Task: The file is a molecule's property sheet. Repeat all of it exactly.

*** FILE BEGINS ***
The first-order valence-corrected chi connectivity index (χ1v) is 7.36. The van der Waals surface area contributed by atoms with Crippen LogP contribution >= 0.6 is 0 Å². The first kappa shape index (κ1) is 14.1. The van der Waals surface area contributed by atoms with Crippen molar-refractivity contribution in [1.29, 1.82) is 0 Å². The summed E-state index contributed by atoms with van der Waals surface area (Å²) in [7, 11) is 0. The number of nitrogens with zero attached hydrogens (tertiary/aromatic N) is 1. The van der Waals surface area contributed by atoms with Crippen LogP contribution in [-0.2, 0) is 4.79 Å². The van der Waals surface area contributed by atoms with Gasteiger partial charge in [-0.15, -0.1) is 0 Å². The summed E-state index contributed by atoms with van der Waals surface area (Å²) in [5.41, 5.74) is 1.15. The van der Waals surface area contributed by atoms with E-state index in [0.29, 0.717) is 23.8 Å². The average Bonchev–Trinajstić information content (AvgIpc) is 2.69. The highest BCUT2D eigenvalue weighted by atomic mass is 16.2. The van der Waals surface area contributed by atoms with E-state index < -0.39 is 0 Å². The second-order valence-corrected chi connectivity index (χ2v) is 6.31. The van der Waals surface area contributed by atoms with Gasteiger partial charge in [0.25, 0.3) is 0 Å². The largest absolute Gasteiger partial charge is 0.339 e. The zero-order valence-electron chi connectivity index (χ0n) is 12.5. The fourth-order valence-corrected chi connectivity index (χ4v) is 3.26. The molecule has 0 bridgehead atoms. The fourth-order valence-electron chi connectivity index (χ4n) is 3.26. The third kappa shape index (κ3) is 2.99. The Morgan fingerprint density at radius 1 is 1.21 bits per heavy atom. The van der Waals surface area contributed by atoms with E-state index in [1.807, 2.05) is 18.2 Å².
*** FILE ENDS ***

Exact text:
The first-order valence-corrected chi connectivity index (χ1v) is 7.36. The van der Waals surface area contributed by atoms with Crippen LogP contribution >= 0.6 is 0 Å². The first kappa shape index (κ1) is 14.1. The van der Waals surface area contributed by atoms with Crippen molar-refractivity contribution in [1.29, 1.82) is 0 Å². The summed E-state index contributed by atoms with van der Waals surface area (Å²) in [7, 11) is 0. The number of nitrogens with zero attached hydrogens (tertiary/aromatic N) is 1. The van der Waals surface area contributed by atoms with Crippen LogP contribution in [-0.2, 0) is 4.79 Å². The van der Waals surface area contributed by atoms with Gasteiger partial charge in [-0.15, -0.1) is 0 Å². The summed E-state index contributed by atoms with van der Waals surface area (Å²) in [5.41, 5.74) is 1.15. The van der Waals surface area contributed by atoms with E-state index in [0.29, 0.717) is 23.8 Å². The average Bonchev–Trinajstić information content (AvgIpc) is 2.69. The highest BCUT2D eigenvalue weighted by atomic mass is 16.2. The van der Waals surface area contributed by atoms with E-state index < -0.39 is 0 Å². The second-order valence-corrected chi connectivity index (χ2v) is 6.31. The van der Waals surface area contributed by atoms with Gasteiger partial charge in [0.25, 0.3) is 0 Å². The largest absolute Gasteiger partial charge is 0.339 e. The zero-order valence-electron chi connectivity index (χ0n) is 12.5. The fourth-order valence-corrected chi connectivity index (χ4v) is 3.26. The molecule has 0 bridgehead atoms. The fourth-order valence-electron chi connectivity index (χ4n) is 3.26. The third kappa shape index (κ3) is 2.99. The Morgan fingerprint density at radius 1 is 1.21 bits per heavy atom. The van der Waals surface area contributed by atoms with E-state index in [1.807, 2.05) is 18.2 Å².